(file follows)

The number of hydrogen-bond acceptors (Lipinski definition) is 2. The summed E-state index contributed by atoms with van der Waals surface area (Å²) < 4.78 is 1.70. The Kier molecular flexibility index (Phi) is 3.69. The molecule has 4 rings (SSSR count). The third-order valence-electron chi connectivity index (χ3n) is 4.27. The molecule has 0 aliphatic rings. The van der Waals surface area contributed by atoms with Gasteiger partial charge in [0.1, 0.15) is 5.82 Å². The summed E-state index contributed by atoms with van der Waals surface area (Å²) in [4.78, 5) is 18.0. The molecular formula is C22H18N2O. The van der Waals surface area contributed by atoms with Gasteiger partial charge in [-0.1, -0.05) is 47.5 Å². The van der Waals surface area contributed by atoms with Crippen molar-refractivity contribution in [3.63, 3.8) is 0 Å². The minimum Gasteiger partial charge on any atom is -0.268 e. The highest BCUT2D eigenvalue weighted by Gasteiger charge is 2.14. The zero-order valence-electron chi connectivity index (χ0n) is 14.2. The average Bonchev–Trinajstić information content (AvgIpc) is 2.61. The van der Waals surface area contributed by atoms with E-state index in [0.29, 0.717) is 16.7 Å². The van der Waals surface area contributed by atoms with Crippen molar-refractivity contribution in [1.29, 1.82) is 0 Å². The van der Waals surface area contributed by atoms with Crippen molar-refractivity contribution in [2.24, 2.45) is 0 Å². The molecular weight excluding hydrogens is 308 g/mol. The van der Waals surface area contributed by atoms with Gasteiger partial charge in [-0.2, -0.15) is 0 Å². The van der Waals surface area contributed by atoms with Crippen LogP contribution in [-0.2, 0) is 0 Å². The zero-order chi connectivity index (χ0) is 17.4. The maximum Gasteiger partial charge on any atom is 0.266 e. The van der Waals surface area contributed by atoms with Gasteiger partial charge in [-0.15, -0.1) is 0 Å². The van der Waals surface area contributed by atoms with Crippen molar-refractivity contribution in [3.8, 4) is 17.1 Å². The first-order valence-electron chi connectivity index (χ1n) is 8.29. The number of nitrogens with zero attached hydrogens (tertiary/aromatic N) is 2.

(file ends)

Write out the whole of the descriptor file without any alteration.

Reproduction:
The number of hydrogen-bond acceptors (Lipinski definition) is 2. The summed E-state index contributed by atoms with van der Waals surface area (Å²) < 4.78 is 1.70. The Kier molecular flexibility index (Phi) is 3.69. The molecule has 4 rings (SSSR count). The third-order valence-electron chi connectivity index (χ3n) is 4.27. The molecule has 0 aliphatic rings. The van der Waals surface area contributed by atoms with Gasteiger partial charge in [0.1, 0.15) is 5.82 Å². The summed E-state index contributed by atoms with van der Waals surface area (Å²) in [4.78, 5) is 18.0. The molecular formula is C22H18N2O. The van der Waals surface area contributed by atoms with Gasteiger partial charge in [-0.1, -0.05) is 47.5 Å². The van der Waals surface area contributed by atoms with Crippen molar-refractivity contribution in [3.63, 3.8) is 0 Å². The minimum Gasteiger partial charge on any atom is -0.268 e. The highest BCUT2D eigenvalue weighted by Gasteiger charge is 2.14. The zero-order valence-electron chi connectivity index (χ0n) is 14.2. The average Bonchev–Trinajstić information content (AvgIpc) is 2.61. The van der Waals surface area contributed by atoms with E-state index in [0.29, 0.717) is 16.7 Å². The van der Waals surface area contributed by atoms with Crippen molar-refractivity contribution in [1.29, 1.82) is 0 Å². The van der Waals surface area contributed by atoms with Crippen molar-refractivity contribution in [2.24, 2.45) is 0 Å². The molecular weight excluding hydrogens is 308 g/mol. The van der Waals surface area contributed by atoms with Gasteiger partial charge in [-0.2, -0.15) is 0 Å². The van der Waals surface area contributed by atoms with Crippen LogP contribution in [-0.2, 0) is 0 Å². The zero-order chi connectivity index (χ0) is 17.4. The maximum Gasteiger partial charge on any atom is 0.266 e. The van der Waals surface area contributed by atoms with Gasteiger partial charge in [-0.15, -0.1) is 0 Å². The van der Waals surface area contributed by atoms with Crippen molar-refractivity contribution in [3.8, 4) is 17.1 Å². The first-order valence-electron chi connectivity index (χ1n) is 8.29. The number of nitrogens with zero attached hydrogens (tertiary/aromatic N) is 2.